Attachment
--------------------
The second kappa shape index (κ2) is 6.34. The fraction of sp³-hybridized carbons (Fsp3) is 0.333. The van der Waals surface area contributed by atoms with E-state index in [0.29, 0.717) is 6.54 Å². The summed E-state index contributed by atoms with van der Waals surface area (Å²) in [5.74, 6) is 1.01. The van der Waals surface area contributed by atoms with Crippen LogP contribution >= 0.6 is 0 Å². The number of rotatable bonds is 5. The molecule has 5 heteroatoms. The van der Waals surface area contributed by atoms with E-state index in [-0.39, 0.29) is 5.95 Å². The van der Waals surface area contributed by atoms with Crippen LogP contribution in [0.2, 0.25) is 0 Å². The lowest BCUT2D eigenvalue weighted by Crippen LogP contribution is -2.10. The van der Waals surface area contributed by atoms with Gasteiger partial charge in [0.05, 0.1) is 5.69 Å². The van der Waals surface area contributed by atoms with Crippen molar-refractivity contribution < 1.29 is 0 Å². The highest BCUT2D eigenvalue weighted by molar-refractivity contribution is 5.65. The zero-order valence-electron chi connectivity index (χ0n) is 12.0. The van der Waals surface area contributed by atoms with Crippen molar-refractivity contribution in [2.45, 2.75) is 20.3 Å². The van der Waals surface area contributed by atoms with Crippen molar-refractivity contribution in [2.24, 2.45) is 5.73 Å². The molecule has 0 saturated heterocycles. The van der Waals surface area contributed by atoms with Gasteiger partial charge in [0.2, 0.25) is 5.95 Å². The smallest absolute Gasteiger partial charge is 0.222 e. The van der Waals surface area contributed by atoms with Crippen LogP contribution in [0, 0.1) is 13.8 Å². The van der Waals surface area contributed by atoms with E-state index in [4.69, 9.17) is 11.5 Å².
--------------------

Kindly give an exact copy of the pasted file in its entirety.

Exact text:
The second kappa shape index (κ2) is 6.34. The fraction of sp³-hybridized carbons (Fsp3) is 0.333. The van der Waals surface area contributed by atoms with E-state index in [0.29, 0.717) is 6.54 Å². The summed E-state index contributed by atoms with van der Waals surface area (Å²) in [5.74, 6) is 1.01. The van der Waals surface area contributed by atoms with Crippen LogP contribution >= 0.6 is 0 Å². The number of rotatable bonds is 5. The molecule has 5 heteroatoms. The van der Waals surface area contributed by atoms with E-state index in [-0.39, 0.29) is 5.95 Å². The van der Waals surface area contributed by atoms with Crippen LogP contribution in [0.2, 0.25) is 0 Å². The lowest BCUT2D eigenvalue weighted by Crippen LogP contribution is -2.10. The van der Waals surface area contributed by atoms with Gasteiger partial charge in [0.05, 0.1) is 5.69 Å². The van der Waals surface area contributed by atoms with Crippen molar-refractivity contribution < 1.29 is 0 Å². The highest BCUT2D eigenvalue weighted by molar-refractivity contribution is 5.65. The zero-order valence-electron chi connectivity index (χ0n) is 12.0. The van der Waals surface area contributed by atoms with Crippen molar-refractivity contribution in [2.45, 2.75) is 20.3 Å². The van der Waals surface area contributed by atoms with Crippen molar-refractivity contribution in [2.24, 2.45) is 5.73 Å². The molecule has 0 saturated heterocycles. The van der Waals surface area contributed by atoms with Gasteiger partial charge in [0.2, 0.25) is 5.95 Å². The smallest absolute Gasteiger partial charge is 0.222 e. The van der Waals surface area contributed by atoms with Crippen LogP contribution in [0, 0.1) is 13.8 Å². The van der Waals surface area contributed by atoms with E-state index in [4.69, 9.17) is 11.5 Å².